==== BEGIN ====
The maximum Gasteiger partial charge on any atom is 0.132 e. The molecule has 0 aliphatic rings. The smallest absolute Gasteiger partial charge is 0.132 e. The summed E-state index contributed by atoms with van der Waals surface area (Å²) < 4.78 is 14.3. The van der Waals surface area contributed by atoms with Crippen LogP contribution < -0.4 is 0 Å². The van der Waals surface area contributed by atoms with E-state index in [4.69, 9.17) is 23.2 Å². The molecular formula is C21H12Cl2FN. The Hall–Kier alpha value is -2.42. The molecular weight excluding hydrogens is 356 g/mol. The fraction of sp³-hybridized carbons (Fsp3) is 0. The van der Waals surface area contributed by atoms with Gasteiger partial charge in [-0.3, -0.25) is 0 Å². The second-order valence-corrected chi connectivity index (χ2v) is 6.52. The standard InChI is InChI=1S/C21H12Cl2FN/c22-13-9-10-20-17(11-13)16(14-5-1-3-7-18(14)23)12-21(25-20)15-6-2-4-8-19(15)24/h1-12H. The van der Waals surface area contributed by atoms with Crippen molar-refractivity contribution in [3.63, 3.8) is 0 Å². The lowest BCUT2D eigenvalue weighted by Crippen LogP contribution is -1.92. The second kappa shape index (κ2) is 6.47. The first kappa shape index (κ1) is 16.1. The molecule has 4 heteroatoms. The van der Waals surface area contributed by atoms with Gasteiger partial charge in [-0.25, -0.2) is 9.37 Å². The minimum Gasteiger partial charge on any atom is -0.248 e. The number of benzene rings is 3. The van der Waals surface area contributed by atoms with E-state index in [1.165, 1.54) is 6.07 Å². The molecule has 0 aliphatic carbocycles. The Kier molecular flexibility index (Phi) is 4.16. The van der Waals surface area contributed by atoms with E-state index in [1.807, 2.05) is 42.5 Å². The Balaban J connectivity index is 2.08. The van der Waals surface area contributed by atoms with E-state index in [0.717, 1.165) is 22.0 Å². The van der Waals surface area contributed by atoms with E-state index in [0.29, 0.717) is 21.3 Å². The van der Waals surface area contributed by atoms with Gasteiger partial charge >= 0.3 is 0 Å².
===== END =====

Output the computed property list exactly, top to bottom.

The maximum Gasteiger partial charge on any atom is 0.132 e. The molecule has 0 aliphatic rings. The smallest absolute Gasteiger partial charge is 0.132 e. The summed E-state index contributed by atoms with van der Waals surface area (Å²) < 4.78 is 14.3. The van der Waals surface area contributed by atoms with Crippen LogP contribution < -0.4 is 0 Å². The van der Waals surface area contributed by atoms with E-state index in [4.69, 9.17) is 23.2 Å². The molecular formula is C21H12Cl2FN. The Hall–Kier alpha value is -2.42. The molecular weight excluding hydrogens is 356 g/mol. The fraction of sp³-hybridized carbons (Fsp3) is 0. The van der Waals surface area contributed by atoms with Gasteiger partial charge in [-0.3, -0.25) is 0 Å². The second-order valence-corrected chi connectivity index (χ2v) is 6.52. The standard InChI is InChI=1S/C21H12Cl2FN/c22-13-9-10-20-17(11-13)16(14-5-1-3-7-18(14)23)12-21(25-20)15-6-2-4-8-19(15)24/h1-12H. The van der Waals surface area contributed by atoms with Crippen molar-refractivity contribution in [3.63, 3.8) is 0 Å². The lowest BCUT2D eigenvalue weighted by Crippen LogP contribution is -1.92. The second kappa shape index (κ2) is 6.47. The first kappa shape index (κ1) is 16.1. The molecule has 4 heteroatoms. The van der Waals surface area contributed by atoms with Gasteiger partial charge in [-0.25, -0.2) is 9.37 Å². The minimum Gasteiger partial charge on any atom is -0.248 e. The number of benzene rings is 3. The van der Waals surface area contributed by atoms with E-state index in [1.165, 1.54) is 6.07 Å². The molecule has 0 aliphatic carbocycles. The Kier molecular flexibility index (Phi) is 4.16. The van der Waals surface area contributed by atoms with E-state index in [1.807, 2.05) is 42.5 Å². The Balaban J connectivity index is 2.08. The van der Waals surface area contributed by atoms with E-state index in [0.717, 1.165) is 22.0 Å². The van der Waals surface area contributed by atoms with E-state index in [0.29, 0.717) is 21.3 Å². The van der Waals surface area contributed by atoms with Gasteiger partial charge >= 0.3 is 0 Å².